Besides that, depending upon the type of smart home gadget that you are using, it can even depend on additional protocols or communication methods like Bluetooth. So, if a particular smart home gadget has Bluetooth connectivity instead of Wi-Fi or internet connectivity, the smart home gadget that it will communicate with should have support for Bluetooth as well. Eventually, it creates new problems if the smart home gadgets that you are using do not have the supported protocols and communication methods to communicate with each other.
We all know the OK Google hot word. What it does is, pops up Google Assistant on our smartphone, or activate the Google Home assistant to listen to our commands. The problem lies here. When you try to communicate with your family members or others in our home, the assistant can accidentally get activated to listen to the commands. This thing is really irritating.
Besides that, your TV can automatically get turned on, or the channel might get changed accepting accidental commands which can also be equally irritating. Though this problem can be solved in numerous ways, and by choosing an appropriate hot word, which you will never pronounce unless necessary. However, with time, the smart home hubs and assistants are also getting smarter, which should prevent unnecessary wake-ups in the future.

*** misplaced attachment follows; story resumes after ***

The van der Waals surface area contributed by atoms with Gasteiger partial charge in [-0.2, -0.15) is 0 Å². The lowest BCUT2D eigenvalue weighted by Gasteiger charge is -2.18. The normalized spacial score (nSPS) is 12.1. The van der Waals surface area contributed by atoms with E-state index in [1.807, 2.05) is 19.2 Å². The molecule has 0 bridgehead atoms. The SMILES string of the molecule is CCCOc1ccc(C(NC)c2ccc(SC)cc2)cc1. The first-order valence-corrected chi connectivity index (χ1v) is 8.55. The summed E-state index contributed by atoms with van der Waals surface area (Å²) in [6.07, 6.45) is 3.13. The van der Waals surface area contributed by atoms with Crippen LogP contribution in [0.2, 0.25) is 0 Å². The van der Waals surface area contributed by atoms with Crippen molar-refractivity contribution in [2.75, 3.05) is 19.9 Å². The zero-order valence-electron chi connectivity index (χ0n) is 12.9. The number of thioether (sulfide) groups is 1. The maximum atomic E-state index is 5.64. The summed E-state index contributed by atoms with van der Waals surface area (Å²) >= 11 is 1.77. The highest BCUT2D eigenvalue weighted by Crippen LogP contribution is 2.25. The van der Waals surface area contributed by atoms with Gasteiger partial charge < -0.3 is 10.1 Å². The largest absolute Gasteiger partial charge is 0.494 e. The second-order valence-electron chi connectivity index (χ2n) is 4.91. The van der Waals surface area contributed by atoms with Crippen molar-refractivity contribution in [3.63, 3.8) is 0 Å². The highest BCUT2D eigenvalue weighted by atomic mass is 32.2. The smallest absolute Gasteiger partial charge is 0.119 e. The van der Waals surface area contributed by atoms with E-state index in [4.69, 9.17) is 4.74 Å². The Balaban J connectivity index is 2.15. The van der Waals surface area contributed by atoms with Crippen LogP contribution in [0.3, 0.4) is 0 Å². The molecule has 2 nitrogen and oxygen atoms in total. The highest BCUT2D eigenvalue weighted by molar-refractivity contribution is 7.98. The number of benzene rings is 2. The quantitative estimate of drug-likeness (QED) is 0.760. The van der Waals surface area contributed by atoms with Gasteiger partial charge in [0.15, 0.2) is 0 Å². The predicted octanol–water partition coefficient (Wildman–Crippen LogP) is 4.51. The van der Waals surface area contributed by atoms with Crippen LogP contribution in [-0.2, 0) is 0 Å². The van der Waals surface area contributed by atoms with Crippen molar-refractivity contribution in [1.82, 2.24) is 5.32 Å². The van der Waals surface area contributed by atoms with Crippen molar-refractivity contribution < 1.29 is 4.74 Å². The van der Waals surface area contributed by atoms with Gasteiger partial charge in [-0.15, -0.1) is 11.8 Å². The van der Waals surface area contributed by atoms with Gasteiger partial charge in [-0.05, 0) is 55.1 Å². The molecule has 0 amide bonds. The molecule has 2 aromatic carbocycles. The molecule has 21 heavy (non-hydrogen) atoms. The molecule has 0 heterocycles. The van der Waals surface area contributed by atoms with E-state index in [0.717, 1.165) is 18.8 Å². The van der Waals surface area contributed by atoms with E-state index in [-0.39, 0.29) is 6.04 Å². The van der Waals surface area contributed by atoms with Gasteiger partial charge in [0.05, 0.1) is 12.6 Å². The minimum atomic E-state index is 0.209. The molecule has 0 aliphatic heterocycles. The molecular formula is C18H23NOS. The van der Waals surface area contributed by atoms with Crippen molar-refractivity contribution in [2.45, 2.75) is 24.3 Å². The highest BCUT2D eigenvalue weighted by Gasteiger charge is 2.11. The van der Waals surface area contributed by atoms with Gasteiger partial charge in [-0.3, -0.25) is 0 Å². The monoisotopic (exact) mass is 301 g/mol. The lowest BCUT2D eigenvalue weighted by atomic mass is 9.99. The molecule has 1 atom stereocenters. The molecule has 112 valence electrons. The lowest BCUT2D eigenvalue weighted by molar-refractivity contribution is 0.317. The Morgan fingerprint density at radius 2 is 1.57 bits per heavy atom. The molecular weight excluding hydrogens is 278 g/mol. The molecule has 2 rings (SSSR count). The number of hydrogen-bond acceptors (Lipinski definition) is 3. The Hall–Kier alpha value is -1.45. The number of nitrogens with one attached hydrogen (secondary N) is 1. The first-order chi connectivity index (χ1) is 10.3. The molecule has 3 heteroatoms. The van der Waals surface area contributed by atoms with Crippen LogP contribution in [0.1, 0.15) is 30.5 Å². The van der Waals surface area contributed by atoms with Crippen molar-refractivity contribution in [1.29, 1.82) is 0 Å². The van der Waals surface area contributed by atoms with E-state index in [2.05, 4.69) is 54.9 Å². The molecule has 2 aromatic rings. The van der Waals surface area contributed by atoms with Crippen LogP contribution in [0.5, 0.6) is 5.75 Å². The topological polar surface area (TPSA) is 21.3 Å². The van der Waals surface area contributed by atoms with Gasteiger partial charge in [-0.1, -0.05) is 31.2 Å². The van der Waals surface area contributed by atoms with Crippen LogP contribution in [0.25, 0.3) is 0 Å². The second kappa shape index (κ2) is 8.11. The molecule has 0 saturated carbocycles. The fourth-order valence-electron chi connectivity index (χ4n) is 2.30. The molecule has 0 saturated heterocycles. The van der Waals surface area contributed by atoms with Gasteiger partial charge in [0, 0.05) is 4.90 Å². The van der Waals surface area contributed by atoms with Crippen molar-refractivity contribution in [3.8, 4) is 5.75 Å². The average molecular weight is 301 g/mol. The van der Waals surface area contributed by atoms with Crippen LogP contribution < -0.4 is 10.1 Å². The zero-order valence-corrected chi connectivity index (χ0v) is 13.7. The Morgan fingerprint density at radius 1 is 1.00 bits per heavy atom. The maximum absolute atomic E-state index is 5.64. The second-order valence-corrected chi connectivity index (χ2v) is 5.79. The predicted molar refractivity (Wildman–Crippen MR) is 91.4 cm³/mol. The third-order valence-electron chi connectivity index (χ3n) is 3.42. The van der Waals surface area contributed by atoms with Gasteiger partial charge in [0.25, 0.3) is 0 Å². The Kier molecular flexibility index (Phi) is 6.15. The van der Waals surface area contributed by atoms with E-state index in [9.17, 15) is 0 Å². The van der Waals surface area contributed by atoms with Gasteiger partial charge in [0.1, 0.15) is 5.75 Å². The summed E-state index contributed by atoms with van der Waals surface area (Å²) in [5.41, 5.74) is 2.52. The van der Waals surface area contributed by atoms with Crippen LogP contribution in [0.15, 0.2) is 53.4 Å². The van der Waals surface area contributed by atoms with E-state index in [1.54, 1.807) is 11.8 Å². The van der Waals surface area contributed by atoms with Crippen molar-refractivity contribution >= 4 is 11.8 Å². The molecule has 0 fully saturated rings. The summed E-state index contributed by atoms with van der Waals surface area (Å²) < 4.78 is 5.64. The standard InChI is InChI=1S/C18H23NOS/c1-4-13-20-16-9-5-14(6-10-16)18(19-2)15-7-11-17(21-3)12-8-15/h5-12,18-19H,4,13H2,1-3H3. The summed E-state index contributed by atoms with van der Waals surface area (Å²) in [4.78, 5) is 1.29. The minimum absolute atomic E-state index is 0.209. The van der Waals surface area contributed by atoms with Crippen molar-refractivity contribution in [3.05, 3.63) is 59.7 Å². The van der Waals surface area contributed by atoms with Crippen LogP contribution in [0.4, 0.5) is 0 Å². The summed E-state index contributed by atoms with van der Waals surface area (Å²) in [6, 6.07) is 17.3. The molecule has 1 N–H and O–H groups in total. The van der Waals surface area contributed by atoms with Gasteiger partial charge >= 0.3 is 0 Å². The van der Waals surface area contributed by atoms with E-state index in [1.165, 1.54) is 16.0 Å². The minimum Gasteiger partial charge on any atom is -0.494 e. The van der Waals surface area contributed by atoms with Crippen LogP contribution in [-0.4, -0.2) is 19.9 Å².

Targeted attacks are easy
As I have already discussed identity theft, targeted attacks are kind of associated with this problem. Targeted attacks are attacks, which are specially designated for a certain class of users or an individual. By hacking a particular smart home gadget it can currently be used to exploit the other devices on the same network.
By hacking a particular smart home gadget, it can be used for a number of purposes and to make it work abnormally or make it work differently from the way you want it to do. For example, you might suddenly feel warm and uncomfortable at night, as your air conditioner has been turned off by the attacker and you can’t turn it back on.
As most smart home gadgets need to be controlled electronically from your mobile or from a central hub, this can come out to be a real problem, when the smart home gadgets go out of your control. Depending upon the motive of the hacker or the attacker, more serious attacks can be carried out, which can knock out your gadgets or can serious accidents in the worst case. This can happen if all the failsafe within your smart home gadgets are disabled or tampered by hacking the BIOS of a particular smart home gadget.
Lack of security updates